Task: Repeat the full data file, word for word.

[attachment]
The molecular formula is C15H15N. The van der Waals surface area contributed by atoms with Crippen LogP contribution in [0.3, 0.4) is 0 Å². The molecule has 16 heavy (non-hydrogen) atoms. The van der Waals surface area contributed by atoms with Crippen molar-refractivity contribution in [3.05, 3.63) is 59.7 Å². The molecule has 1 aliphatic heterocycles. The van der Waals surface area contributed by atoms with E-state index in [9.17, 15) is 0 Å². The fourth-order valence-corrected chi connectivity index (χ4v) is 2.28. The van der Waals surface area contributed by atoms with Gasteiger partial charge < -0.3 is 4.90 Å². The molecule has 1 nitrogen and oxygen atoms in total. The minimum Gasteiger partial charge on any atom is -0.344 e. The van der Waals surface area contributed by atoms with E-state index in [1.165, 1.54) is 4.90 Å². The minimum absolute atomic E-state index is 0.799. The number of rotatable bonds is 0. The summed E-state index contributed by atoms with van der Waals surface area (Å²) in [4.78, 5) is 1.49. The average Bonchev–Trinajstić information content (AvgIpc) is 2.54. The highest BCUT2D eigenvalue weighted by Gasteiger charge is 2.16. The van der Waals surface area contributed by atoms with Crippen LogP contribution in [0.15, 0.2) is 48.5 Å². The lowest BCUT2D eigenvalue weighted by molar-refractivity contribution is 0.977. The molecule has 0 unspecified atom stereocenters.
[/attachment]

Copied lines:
The molecular formula is C15H15N. The van der Waals surface area contributed by atoms with Crippen LogP contribution in [0.3, 0.4) is 0 Å². The molecule has 16 heavy (non-hydrogen) atoms. The van der Waals surface area contributed by atoms with Crippen molar-refractivity contribution in [3.05, 3.63) is 59.7 Å². The molecule has 1 aliphatic heterocycles. The van der Waals surface area contributed by atoms with E-state index in [9.17, 15) is 0 Å². The fourth-order valence-corrected chi connectivity index (χ4v) is 2.28. The van der Waals surface area contributed by atoms with Gasteiger partial charge < -0.3 is 4.90 Å². The molecule has 1 nitrogen and oxygen atoms in total. The minimum Gasteiger partial charge on any atom is -0.344 e. The van der Waals surface area contributed by atoms with E-state index in [1.165, 1.54) is 4.90 Å². The minimum absolute atomic E-state index is 0.799. The number of rotatable bonds is 0. The summed E-state index contributed by atoms with van der Waals surface area (Å²) in [4.78, 5) is 1.49. The average Bonchev–Trinajstić information content (AvgIpc) is 2.54. The highest BCUT2D eigenvalue weighted by Gasteiger charge is 2.16. The van der Waals surface area contributed by atoms with Crippen LogP contribution in [0.15, 0.2) is 48.5 Å². The lowest BCUT2D eigenvalue weighted by molar-refractivity contribution is 0.977. The molecule has 0 unspecified atom stereocenters.